PhoneSheriff does just an adequate job at monitoring Web browsing, and it doesn't offer social-media monitoring. The services it does provide, however, are stellar and provide an easy way to make sure that your child's texting and app use are aboveboard. Smart features like a panic button that lets your child send you an alert with his or her location will add to your peace of mind.
Qustodio for Families Premium: Good for Multidevice Homes
While it can't match the robust feature set of PhoneSheriff, Qustodio is a worthwhile alternative, especially if you live in a multidevice household. Qustodio costs $45 a year, and it lets you monitor up to five devices, including Macs and PCs. As part of that $45, Qustodio also offers a tool for iOS devices, which we reviewed separately because parental control capabilities are much more limited on the iPhone than they are on Android phones.
Qustodio is easy to set up, and managing filters for multiple users is a snap. The service really shines with its ability to set time limits for individual apps. It's easy to monitor texts from Qustodio's admin panel, and you can block texters and callers directly from the screen where you review text and call logs. Qustodio's website-restriction and location-tracking features are limited, but overall it's a good value.
Net Nanny for Android: Best Value
Of the services I tested, Net Nanny fared best at filtering Web content. It reliably masks profanity, blocks inappropriate sites and images, and gives you the option of warning your child about a site's content instead of blocking it entirely. Reviewing and blocking apps is also handled with aplomb, and you can even temporarily unblock an app for a set period of time. I wish that Net Nanny let me limit usage on a per-app basis, but its management tools are otherwise solid.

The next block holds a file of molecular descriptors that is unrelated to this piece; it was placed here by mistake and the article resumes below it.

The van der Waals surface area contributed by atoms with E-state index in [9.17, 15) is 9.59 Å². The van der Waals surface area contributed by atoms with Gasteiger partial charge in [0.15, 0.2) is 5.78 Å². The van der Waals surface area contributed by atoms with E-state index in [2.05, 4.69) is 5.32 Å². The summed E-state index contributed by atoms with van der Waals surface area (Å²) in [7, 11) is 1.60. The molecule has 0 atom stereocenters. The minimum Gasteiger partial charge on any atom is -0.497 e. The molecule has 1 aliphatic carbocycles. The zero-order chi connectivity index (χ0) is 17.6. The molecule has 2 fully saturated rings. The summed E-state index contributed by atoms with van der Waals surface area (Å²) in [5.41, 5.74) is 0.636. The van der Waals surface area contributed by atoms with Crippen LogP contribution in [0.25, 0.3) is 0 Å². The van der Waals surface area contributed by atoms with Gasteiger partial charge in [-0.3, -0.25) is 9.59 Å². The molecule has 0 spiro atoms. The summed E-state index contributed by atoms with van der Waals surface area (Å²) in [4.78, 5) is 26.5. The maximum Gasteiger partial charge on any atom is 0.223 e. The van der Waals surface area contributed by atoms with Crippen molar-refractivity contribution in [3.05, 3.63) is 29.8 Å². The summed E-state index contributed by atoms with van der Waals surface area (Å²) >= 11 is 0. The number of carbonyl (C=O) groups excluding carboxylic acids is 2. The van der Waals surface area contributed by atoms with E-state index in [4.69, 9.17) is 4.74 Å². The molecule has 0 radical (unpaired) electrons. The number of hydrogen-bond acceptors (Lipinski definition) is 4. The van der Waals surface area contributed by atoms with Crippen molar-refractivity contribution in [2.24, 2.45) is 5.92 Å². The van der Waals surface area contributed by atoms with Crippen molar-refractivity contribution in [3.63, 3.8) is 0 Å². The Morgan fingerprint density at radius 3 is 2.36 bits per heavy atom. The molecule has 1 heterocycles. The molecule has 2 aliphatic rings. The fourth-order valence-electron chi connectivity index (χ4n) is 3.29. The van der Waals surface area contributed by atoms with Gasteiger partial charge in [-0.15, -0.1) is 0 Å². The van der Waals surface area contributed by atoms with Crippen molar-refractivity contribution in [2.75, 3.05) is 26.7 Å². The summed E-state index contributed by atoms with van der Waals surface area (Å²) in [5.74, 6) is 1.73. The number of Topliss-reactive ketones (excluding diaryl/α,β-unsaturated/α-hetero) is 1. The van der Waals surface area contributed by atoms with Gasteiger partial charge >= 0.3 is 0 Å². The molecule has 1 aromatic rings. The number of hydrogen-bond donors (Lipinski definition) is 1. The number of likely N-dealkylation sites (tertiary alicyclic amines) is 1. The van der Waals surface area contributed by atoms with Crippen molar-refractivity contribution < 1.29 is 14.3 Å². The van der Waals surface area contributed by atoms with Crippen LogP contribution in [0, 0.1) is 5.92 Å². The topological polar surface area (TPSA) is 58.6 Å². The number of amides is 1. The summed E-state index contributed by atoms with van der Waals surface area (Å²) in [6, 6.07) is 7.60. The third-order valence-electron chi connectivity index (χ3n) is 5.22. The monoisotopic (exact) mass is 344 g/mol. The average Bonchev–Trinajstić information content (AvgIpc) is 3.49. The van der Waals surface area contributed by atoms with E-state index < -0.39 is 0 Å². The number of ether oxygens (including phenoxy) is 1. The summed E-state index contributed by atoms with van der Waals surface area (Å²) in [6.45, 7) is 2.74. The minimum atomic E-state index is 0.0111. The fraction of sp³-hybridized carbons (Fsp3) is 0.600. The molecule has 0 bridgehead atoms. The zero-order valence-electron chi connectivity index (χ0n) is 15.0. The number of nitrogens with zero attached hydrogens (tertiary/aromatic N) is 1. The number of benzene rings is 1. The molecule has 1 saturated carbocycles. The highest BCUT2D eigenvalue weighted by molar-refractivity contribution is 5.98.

You can't set up a geofence, and you're unable to remotely lock a device the way you can with PhoneSheriff. Net Nanny also doesn't offer much insight into your child's texting habits, and if you want to monitor social-media activity, you'll need to pay up for the $60-a-year Family Protection Pass. However, if you're just looking to monitor a single mobile device, Net Nanny is your best bet. It costs $13 a year — a bargain when you take into account the browsing and app-management features Net Nanny offers.
Norton Family Premier (iOS): Best iPhone Web Monitor
Because of the restrictions Apple puts on mobile device managers for iOS devices, finding a program that can monitor what your kids are doing on their iPhones can mean forgoing the features that are most important to you. If you're primarily concerned about keeping your kids away from dubious content on the Web, the iOS edition of Norton Family Premier ($50 a year) is an excellent choice. Norton's iOS offering provides robust filtering tools, whether you use the iPhone's built-in Safari browser or Norton's own browser. Age-based filters make it easy to get it up and running, and you can further customize filters or whitelist sites.
Norton's iOS app offers other nice features as well, such as location-tracking tools that do a decent job of finding out where your child is.
It also provides daily and weekly reports on which sites your child visited, with links that make it easy for you to review just what your kids are up to when they surf on their iPhone.
However, Norton doesn't allow you to set time limits, either for specific apps or overall. You can't block or restrict which apps your child can use (unless you use the iPhone’s built-in restriction), and as on other iOS parental control apps, you can't block specific contacts.
Lock2Learn: Limited App Manager
Lock2Learn stands out from the other products here, as it's not strictly a monitoring product. But it does give you some control over your child's mobile device, by letting you restrict app access and screen time. There's also a promising educational twist: Lock2Learn will lock the device at intervals you select, and the only way your child regains access is to answer a series of questions about English or math.